The Awful Truth

February 6, 2019 2 By Lance Kelly

The truth is awful because it contradicts everything that is taught and revered as the untruth of the world. People say they want the truth but mostly get upset or affronted when it’s presented to them. This happens when the person becomes attached to their master or some religious tradition, which then solidifies as a particular position in the mind and forms a psychological barrier to the development of individual consciousness. The purpose of any genuine realised teacher is to disturb the perimeter of ignorance which surrounds the innocence and purity of the spiritual centre within the brain.

When people say they want the truth, in most instances they are looking for a teacher or guru to say what they want to hear or to quote sweet sounding poetry; this lulls the mind and emotions into a soporific trance. A spiritual teacher’s real function is to puncture the complacency of the mind, which gains its sense of security through sitting on the fence of its mental formulations. The person enjoys being interested in the truth but balks at having to live it as a true participant of this glorious life. It’s the inner being that resonates with the spiritual light of truth which signals the readiness for the deepening knowledge.

An example of the awful truth is when a man or woman realises that, to break the deadlock of an old pattern of life, they must leave everything behind which was previously cherished. To the sensibilities of those locked into the system of a society identified with personal love, such action would seem unacceptable and totally irresponsible. And yet to find the truth and then to realise it, if that is to be, such events and provocative situations are invoked at various stages of the spiritual process of self-disintegration. Such intensity of experience is the way of the mystic or truth seeker who accepts the adjudication of life without complaint in the knowledge that they are being made free of the tyranny of self.

The truth, although unchangeable, is always moving on. This means that, at every new phase of human evolution, the way in which the invisible realm is imparted through self-knowledge is refined to enable the truth to be discerned more directly through the perspective of the times. Consequently words which were once in common usage, say two thousand years ago, are today out of date and no longer have the power to communicate the truth as previously before. An example is the word ‘desire’, which once had meaning through the living demonstration of the word in everyday life. But how often today do we say ‘I desire food’ or ‘what do you desire to do today?’ Today’s translation of desire is wanting. ‘I want some food’ or ‘what do you want to do today?’ reflects more realistically the self-driven urgency of the age. And so it is with all words, particularly those relating to love, truth and the way of the spirit.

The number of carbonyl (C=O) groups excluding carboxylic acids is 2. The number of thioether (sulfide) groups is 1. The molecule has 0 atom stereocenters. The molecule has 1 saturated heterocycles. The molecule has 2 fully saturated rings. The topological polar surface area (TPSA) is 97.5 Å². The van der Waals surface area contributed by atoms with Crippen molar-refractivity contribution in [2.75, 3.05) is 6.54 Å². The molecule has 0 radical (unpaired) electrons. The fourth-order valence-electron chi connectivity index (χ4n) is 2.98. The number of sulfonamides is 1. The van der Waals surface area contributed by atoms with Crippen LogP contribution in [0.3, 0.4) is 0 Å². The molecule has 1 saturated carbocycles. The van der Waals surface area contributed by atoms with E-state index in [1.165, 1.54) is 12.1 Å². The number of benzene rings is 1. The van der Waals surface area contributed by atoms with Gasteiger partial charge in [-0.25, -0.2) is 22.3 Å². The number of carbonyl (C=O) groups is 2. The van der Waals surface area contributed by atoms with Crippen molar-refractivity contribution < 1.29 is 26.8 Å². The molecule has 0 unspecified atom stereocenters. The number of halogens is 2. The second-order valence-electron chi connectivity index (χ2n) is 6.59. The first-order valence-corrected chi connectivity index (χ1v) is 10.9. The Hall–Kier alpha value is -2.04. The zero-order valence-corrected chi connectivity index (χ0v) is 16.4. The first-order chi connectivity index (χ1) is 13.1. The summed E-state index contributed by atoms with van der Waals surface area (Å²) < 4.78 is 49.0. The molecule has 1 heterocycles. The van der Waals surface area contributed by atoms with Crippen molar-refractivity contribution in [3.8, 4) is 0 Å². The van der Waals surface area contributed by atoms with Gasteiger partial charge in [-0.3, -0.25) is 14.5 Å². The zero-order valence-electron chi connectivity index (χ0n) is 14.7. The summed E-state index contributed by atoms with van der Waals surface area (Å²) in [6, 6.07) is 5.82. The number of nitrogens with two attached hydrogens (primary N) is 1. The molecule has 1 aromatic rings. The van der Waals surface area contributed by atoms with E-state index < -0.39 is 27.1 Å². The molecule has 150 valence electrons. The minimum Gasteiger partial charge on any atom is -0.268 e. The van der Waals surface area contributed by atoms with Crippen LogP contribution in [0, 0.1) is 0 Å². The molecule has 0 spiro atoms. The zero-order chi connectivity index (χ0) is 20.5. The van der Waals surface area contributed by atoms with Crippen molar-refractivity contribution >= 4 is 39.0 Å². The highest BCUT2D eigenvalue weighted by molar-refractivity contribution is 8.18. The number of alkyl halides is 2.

The more real a spiritual teaching in terms of its timeless quality, the less popular it will be in its appeal to the curious or the masses. It’s far safer to follow a dead master than to be in the living presence of the realised state of consciousness, which will pin the dishonesty of the person and expose the false within. Time is the safeguard to dying now to any unhappiness or negativity, such as the right to be angry or self-doubtful. Popular teachings are time-laden, which means there’s space for the world to keep spinning and to have discussions with like-minded friends, particularly on today’s social media. The awful truth is the end of the world as any structure of permanence in the mind. The world is not the earth but a hardened layer of self, superimposed upon the simplicity of the flesh of the planetary consciousness.

The awful truth is death – the reality of life. Unless I, the man or woman, continually die while alive to the belief in anything, death will always be feared when it approaches. Death is the absence of the world. The world is anything that can be named or remembered. The moment of truth is the elimination of the world as any structure or impediment to the purity of space. This is self-realisation, when everything is lost apart from that which has always been here. What was ‘awful’ is then transcended to the awesome perception of life everlasting. And yet, this is not an end in itself. For still I go on.